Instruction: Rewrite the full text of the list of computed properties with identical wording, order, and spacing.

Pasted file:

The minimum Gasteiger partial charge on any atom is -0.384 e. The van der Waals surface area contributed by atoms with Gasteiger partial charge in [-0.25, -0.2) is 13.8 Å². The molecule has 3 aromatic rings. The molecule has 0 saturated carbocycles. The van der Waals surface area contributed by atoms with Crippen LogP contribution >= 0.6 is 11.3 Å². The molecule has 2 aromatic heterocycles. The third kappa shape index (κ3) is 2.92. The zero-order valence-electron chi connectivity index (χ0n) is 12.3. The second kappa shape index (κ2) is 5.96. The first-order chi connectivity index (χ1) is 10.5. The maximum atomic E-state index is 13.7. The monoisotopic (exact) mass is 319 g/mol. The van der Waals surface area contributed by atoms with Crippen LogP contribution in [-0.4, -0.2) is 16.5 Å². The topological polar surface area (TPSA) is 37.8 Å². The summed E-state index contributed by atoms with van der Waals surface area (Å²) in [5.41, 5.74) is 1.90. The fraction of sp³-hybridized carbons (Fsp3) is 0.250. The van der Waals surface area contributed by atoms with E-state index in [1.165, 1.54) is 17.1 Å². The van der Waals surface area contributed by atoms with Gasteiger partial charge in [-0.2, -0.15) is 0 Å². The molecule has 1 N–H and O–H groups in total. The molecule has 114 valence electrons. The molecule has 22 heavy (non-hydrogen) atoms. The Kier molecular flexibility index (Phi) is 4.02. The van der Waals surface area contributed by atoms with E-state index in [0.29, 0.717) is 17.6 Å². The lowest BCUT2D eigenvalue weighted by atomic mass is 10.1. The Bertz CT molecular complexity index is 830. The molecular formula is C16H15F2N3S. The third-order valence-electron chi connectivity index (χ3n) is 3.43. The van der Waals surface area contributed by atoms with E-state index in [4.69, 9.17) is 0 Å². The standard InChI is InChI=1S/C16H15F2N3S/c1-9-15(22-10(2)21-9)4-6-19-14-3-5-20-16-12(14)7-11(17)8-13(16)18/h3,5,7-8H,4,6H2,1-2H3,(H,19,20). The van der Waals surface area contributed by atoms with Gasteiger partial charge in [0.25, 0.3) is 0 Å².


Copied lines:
The minimum Gasteiger partial charge on any atom is -0.384 e. The van der Waals surface area contributed by atoms with Gasteiger partial charge in [-0.25, -0.2) is 13.8 Å². The molecule has 3 aromatic rings. The molecule has 0 saturated carbocycles. The van der Waals surface area contributed by atoms with Crippen LogP contribution >= 0.6 is 11.3 Å². The molecule has 2 aromatic heterocycles. The third kappa shape index (κ3) is 2.92. The zero-order valence-electron chi connectivity index (χ0n) is 12.3. The second kappa shape index (κ2) is 5.96. The first-order chi connectivity index (χ1) is 10.5. The maximum atomic E-state index is 13.7. The monoisotopic (exact) mass is 319 g/mol. The van der Waals surface area contributed by atoms with Crippen LogP contribution in [-0.4, -0.2) is 16.5 Å². The topological polar surface area (TPSA) is 37.8 Å². The summed E-state index contributed by atoms with van der Waals surface area (Å²) in [5.41, 5.74) is 1.90. The fraction of sp³-hybridized carbons (Fsp3) is 0.250. The van der Waals surface area contributed by atoms with E-state index in [1.165, 1.54) is 17.1 Å². The van der Waals surface area contributed by atoms with Gasteiger partial charge in [-0.2, -0.15) is 0 Å². The molecule has 1 N–H and O–H groups in total. The molecule has 114 valence electrons. The molecule has 22 heavy (non-hydrogen) atoms. The Kier molecular flexibility index (Phi) is 4.02. The van der Waals surface area contributed by atoms with E-state index in [0.29, 0.717) is 17.6 Å². The lowest BCUT2D eigenvalue weighted by atomic mass is 10.1. The Bertz CT molecular complexity index is 830. The molecular formula is C16H15F2N3S. The third-order valence-electron chi connectivity index (χ3n) is 3.43. The van der Waals surface area contributed by atoms with E-state index in [4.69, 9.17) is 0 Å². The standard InChI is InChI=1S/C16H15F2N3S/c1-9-15(22-10(2)21-9)4-6-19-14-3-5-20-16-12(14)7-11(17)8-13(16)18/h3,5,7-8H,4,6H2,1-2H3,(H,19,20). The van der Waals surface area contributed by atoms with Gasteiger partial charge in [0.25, 0.3) is 0 Å².